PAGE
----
Nifty romantic escapism enhanced by expansion of worldbuilding and development of secondary characters.

A COURT OF WINGS AND RUIN

From the Court of Thorns and Roses series , Vol. 3

Feyre and her friends must stop the evil Hybern king’s conquering schemes.

Following A Court of Mist and Fury (2016), pale-skinned Feyre has been returned to the Spring Court in the wake of an alliance between Tamlin and Hybern. She deceives them, actually serving as a spy and saboteur for Rhysand and his court. But right before she can sneak back to the Night Court (and her loving, quite physical relationship with Rhys), her careful plan is torpedoed. She and Lucien make a far more dangerous than expected voyage back to Velaris and to Feyre’s friends and family, her two sisters suffering from their forcible Fae transformations. To counter Hybern’s machinations, Feyre and Rhys must rally their own allies, but the Fae courts are still fractured and reeling from Amarantha’s cruelties, and they distrust Night for its reputation. To repair the rifts, the heroes must weigh the pros and cons of dropping their protective masks and showing their true selves, part of the reoccurring themes of self-acceptance and forgiveness. But some alliances are still dangerous—recruiting monsters to fight the monstrous is always a dicey proposition—and double agents abound. Side characters’ romantic storylines are interwoven with the strategizing and even the war, pairing the expanded world with extended action sequences and character revelations, and the conclusion’s ramifications will be felt in the next installments.

Nifty romantic escapism enhanced by expansion of worldbuilding and development of secondary characters. (Fantasy. 14-adult)

Pub Date: May 2, 2017

ISBN: 978-1-61963-448-0

Page Count: 720

Publisher: Bloomsbury

Review Posted Online: May 21, 2017

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Grimly plainly worked hard, but, as the title indicates, the result serves his own artistic vision more than Mary Shelley’s.

GRIS GRIMLY'S FRANKENSTEIN

A slightly abridged graphic version of the classic that will drive off all but the artist’s most inveterate fans.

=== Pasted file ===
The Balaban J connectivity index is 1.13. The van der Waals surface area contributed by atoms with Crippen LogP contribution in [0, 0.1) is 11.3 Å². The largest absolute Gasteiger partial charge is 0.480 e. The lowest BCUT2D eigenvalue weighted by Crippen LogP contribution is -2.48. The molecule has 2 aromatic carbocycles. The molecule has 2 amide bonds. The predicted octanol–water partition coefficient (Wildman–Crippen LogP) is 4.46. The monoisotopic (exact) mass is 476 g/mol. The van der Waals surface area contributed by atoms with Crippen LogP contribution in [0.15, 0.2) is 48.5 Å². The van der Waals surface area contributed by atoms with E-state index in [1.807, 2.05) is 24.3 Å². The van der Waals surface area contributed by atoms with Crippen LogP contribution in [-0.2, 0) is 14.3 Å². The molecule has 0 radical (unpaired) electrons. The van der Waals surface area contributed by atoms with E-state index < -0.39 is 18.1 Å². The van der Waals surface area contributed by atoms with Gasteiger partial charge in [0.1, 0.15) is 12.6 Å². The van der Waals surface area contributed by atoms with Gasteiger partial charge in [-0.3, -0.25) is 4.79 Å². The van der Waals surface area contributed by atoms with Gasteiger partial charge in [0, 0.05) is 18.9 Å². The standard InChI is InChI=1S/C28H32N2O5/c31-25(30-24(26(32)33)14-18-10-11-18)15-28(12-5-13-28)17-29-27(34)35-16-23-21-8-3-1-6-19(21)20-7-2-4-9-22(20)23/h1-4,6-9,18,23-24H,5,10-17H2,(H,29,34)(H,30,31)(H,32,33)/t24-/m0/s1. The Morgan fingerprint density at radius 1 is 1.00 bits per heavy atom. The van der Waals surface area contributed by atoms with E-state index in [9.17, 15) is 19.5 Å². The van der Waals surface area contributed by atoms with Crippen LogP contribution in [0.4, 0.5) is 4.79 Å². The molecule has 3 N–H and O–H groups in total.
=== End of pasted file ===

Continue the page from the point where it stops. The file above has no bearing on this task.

Admirers of the original should be warned away by veteran horror artist Bernie Wrightson’s introductory comments about Grimly’s “wonderfully sly stylization” and the “twinkle” in his artistic eye. Most general readers will founder on the ensuing floods of tiny faux handwritten script that fill the opening 10 pages of stage-setting correspondence (other lengthy letters throughout are presented in similarly hard-to-read typefaces). The few who reach Victor Frankenstein’s narrative will find it—lightly pruned and, in places, translated into sequences of largely wordless panels—in blocks of varied length interspersed amid sheaves of cramped illustrations with, overall, a sickly, greenish-yellow cast. The latter feature spidery, often skeletal figures that barrel over rough landscapes in rococo, steampunk-style vehicles when not assuming melodramatic poses. Though the rarely seen monster is a properly hard-to-resolve jumble of massive rage and lank hair, Dr. Frankenstein looks like a decayed Lyle Lovett with high cheekbones and an errant, outsized quiff. His doomed bride, Elizabeth, sports a white lock à la Elsa Lanchester, and decorative grotesqueries range from arrangements of bones and skull-faced flowers to bunnies and clownish caricatures.

Grimly plainly worked hard, but, as the title indicates, the result serves his own artistic vision more than Mary Shelley’s. (Graphic classic. 14 & up)

Pub Date: Aug. 27, 2013

ISBN: 978-0-06-186297-7

Page Count: 208

Publisher: Balzer + Bray/HarperCollins

Review Posted Online: July 3, 2013

Kirkus Reviews Issue: July 15, 2013

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Cracking page-turner with a multiethnic band of misfits with differing sexual orientations who satisfyingly, believably jell...

SIX OF CROWS

Adolescent criminals seek the haul of a lifetime in a fantasyland at the beginning of its industrial age.

The dangerous city of Ketterdam is governed by the Merchant Council, but in reality, large sectors of the city are given over to gangs who run the gambling dens and brothels. The underworld's rising star is 17-year-old Kaz Brekker, known as Dirtyhands for his brutal amorality. Kaz walks with chronic pain from an old injury, but that doesn't stop him from utterly destroying any rivals. When a councilman offers him an unimaginable reward to rescue a kidnapped foreign chemist—30 million kruge!—Kaz knows just the team he needs to assemble. There's Inej, an itinerant acrobat captured by slavers and sold to a brothel, now a spy for Kaz; the Grisha Nina, with the magical ability to calm and heal; Matthias the zealot, hunter of Grishas and caught in a hopeless spiral of love and vengeance with Nina; Wylan, the privileged boy with an engineer's skills; and Jesper, a sharpshooter who keeps flirting with Wylan. Bardugo broadens the universe she created in the Grisha Trilogy, sending her protagonists around countries that resemble post-Renaissance northern Europe, where technology develops in concert with the magic that's both coveted and despised. It’s a highly successful venture, leaving enough open questions to cause readers to eagerly await Volume 2.

Cracking page-turner with a multiethnic band of misfits with differing sexual orientations who satisfyingly, believably jell into a family . (Fantasy. 14 & up)

Pub Date: Sept. 29, 2015

ISBN: 978-1-62779-212-7

Page Count: 480

Publisher: Henry Holt

Review Posted Online: June 29, 2015

Kirkus Reviews Issue: July 15, 2015

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